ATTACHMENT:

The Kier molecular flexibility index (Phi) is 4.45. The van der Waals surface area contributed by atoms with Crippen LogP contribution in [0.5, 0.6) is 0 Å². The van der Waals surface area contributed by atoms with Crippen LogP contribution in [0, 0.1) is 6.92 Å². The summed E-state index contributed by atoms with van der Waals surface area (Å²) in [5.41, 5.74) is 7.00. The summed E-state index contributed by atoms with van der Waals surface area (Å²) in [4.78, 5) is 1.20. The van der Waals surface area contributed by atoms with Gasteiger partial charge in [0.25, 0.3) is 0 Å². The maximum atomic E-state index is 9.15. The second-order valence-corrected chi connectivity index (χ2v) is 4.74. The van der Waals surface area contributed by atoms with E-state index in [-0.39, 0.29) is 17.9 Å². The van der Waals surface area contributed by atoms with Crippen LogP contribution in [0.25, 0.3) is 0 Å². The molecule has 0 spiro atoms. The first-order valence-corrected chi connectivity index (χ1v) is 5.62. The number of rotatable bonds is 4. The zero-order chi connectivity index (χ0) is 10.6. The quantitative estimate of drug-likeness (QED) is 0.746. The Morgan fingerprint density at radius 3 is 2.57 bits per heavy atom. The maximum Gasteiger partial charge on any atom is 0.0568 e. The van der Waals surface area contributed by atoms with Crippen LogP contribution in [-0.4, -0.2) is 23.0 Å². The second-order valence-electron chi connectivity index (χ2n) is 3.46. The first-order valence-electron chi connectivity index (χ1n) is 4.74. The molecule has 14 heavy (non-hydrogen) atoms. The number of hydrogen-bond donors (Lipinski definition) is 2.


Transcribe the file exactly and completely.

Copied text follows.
The Kier molecular flexibility index (Phi) is 4.45. The van der Waals surface area contributed by atoms with Crippen LogP contribution in [0.5, 0.6) is 0 Å². The van der Waals surface area contributed by atoms with Crippen LogP contribution in [0, 0.1) is 6.92 Å². The summed E-state index contributed by atoms with van der Waals surface area (Å²) in [5.41, 5.74) is 7.00. The summed E-state index contributed by atoms with van der Waals surface area (Å²) in [4.78, 5) is 1.20. The van der Waals surface area contributed by atoms with Gasteiger partial charge in [0.25, 0.3) is 0 Å². The maximum atomic E-state index is 9.15. The second-order valence-corrected chi connectivity index (χ2v) is 4.74. The van der Waals surface area contributed by atoms with E-state index in [-0.39, 0.29) is 17.9 Å². The van der Waals surface area contributed by atoms with Crippen LogP contribution in [0.25, 0.3) is 0 Å². The molecule has 0 spiro atoms. The first-order valence-corrected chi connectivity index (χ1v) is 5.62. The number of rotatable bonds is 4. The zero-order chi connectivity index (χ0) is 10.6. The quantitative estimate of drug-likeness (QED) is 0.746. The Morgan fingerprint density at radius 3 is 2.57 bits per heavy atom. The maximum Gasteiger partial charge on any atom is 0.0568 e. The van der Waals surface area contributed by atoms with Crippen LogP contribution in [-0.4, -0.2) is 23.0 Å². The second-order valence-electron chi connectivity index (χ2n) is 3.46. The first-order valence-electron chi connectivity index (χ1n) is 4.74. The molecule has 14 heavy (non-hydrogen) atoms. The number of hydrogen-bond donors (Lipinski definition) is 2.